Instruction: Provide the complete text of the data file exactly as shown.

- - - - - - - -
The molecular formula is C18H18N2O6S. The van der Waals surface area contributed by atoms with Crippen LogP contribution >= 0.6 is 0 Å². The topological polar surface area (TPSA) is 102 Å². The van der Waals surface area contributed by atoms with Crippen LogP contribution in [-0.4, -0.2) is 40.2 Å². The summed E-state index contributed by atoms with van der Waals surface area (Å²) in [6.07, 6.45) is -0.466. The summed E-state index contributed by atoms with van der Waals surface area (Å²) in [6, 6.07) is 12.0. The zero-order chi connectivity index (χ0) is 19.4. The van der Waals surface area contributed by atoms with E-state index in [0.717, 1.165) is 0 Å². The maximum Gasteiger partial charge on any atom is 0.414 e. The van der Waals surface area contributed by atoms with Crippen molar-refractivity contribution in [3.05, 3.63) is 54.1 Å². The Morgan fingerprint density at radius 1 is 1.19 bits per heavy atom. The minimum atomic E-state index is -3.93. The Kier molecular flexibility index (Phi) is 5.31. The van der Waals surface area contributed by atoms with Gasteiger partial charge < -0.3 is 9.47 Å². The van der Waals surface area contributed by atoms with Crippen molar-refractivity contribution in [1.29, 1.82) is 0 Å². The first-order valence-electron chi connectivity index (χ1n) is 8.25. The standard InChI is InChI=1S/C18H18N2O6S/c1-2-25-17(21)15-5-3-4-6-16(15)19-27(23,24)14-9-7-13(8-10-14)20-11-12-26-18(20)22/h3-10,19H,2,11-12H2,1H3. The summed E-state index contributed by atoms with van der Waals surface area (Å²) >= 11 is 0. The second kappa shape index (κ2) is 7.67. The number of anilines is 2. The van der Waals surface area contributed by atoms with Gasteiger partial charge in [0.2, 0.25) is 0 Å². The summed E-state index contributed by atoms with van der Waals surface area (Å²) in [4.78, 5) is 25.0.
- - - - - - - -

The molecular formula is C18H18N2O6S. The van der Waals surface area contributed by atoms with Crippen LogP contribution >= 0.6 is 0 Å². The topological polar surface area (TPSA) is 102 Å². The van der Waals surface area contributed by atoms with Crippen LogP contribution in [-0.4, -0.2) is 40.2 Å². The summed E-state index contributed by atoms with van der Waals surface area (Å²) in [6.07, 6.45) is -0.466. The summed E-state index contributed by atoms with van der Waals surface area (Å²) in [6, 6.07) is 12.0. The zero-order chi connectivity index (χ0) is 19.4. The van der Waals surface area contributed by atoms with E-state index in [0.717, 1.165) is 0 Å². The maximum Gasteiger partial charge on any atom is 0.414 e. The van der Waals surface area contributed by atoms with Crippen molar-refractivity contribution in [3.05, 3.63) is 54.1 Å². The Morgan fingerprint density at radius 1 is 1.19 bits per heavy atom. The minimum atomic E-state index is -3.93. The Kier molecular flexibility index (Phi) is 5.31. The van der Waals surface area contributed by atoms with Gasteiger partial charge < -0.3 is 9.47 Å². The van der Waals surface area contributed by atoms with Crippen molar-refractivity contribution in [1.29, 1.82) is 0 Å². The first-order valence-electron chi connectivity index (χ1n) is 8.25. The standard InChI is InChI=1S/C18H18N2O6S/c1-2-25-17(21)15-5-3-4-6-16(15)19-27(23,24)14-9-7-13(8-10-14)20-11-12-26-18(20)22/h3-10,19H,2,11-12H2,1H3. The summed E-state index contributed by atoms with van der Waals surface area (Å²) >= 11 is 0. The second kappa shape index (κ2) is 7.67. The number of anilines is 2. The van der Waals surface area contributed by atoms with Gasteiger partial charge in [0.2, 0.25) is 0 Å². The summed E-state index contributed by atoms with van der Waals surface area (Å²) in [4.78, 5) is 25.0.